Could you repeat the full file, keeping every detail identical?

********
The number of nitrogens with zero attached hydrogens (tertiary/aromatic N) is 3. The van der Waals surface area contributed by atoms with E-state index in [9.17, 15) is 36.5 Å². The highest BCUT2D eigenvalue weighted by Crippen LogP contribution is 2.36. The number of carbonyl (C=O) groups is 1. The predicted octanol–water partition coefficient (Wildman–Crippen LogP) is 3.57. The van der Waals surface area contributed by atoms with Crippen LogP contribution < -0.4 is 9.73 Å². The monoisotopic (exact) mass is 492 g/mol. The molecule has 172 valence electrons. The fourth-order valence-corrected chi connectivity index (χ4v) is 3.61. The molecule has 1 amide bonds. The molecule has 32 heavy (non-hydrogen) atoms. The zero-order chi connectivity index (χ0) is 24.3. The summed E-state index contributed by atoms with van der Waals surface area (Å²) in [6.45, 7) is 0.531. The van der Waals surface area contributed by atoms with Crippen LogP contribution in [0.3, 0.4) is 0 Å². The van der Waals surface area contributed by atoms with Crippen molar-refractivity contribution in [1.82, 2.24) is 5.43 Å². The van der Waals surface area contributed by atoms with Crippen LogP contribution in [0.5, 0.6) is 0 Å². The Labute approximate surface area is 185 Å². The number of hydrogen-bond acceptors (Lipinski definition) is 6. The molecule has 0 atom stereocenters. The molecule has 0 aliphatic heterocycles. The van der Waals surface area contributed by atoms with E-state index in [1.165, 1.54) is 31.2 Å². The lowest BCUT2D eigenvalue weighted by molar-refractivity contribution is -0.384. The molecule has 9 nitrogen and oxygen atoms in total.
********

The number of nitrogens with zero attached hydrogens (tertiary/aromatic N) is 3. The van der Waals surface area contributed by atoms with E-state index in [9.17, 15) is 36.5 Å². The highest BCUT2D eigenvalue weighted by Crippen LogP contribution is 2.36. The number of carbonyl (C=O) groups is 1. The predicted octanol–water partition coefficient (Wildman–Crippen LogP) is 3.57. The van der Waals surface area contributed by atoms with Crippen LogP contribution < -0.4 is 9.73 Å². The monoisotopic (exact) mass is 492 g/mol. The molecule has 172 valence electrons. The fourth-order valence-corrected chi connectivity index (χ4v) is 3.61. The molecule has 1 amide bonds. The molecule has 32 heavy (non-hydrogen) atoms. The zero-order chi connectivity index (χ0) is 24.3. The summed E-state index contributed by atoms with van der Waals surface area (Å²) in [6.45, 7) is 0.531. The van der Waals surface area contributed by atoms with Crippen LogP contribution in [0.3, 0.4) is 0 Å². The van der Waals surface area contributed by atoms with Crippen molar-refractivity contribution in [1.82, 2.24) is 5.43 Å². The van der Waals surface area contributed by atoms with Crippen LogP contribution in [0.5, 0.6) is 0 Å². The Labute approximate surface area is 185 Å². The number of hydrogen-bond acceptors (Lipinski definition) is 6. The molecule has 0 atom stereocenters. The molecule has 0 aliphatic heterocycles. The van der Waals surface area contributed by atoms with E-state index in [1.165, 1.54) is 31.2 Å². The lowest BCUT2D eigenvalue weighted by molar-refractivity contribution is -0.384. The molecule has 9 nitrogen and oxygen atoms in total.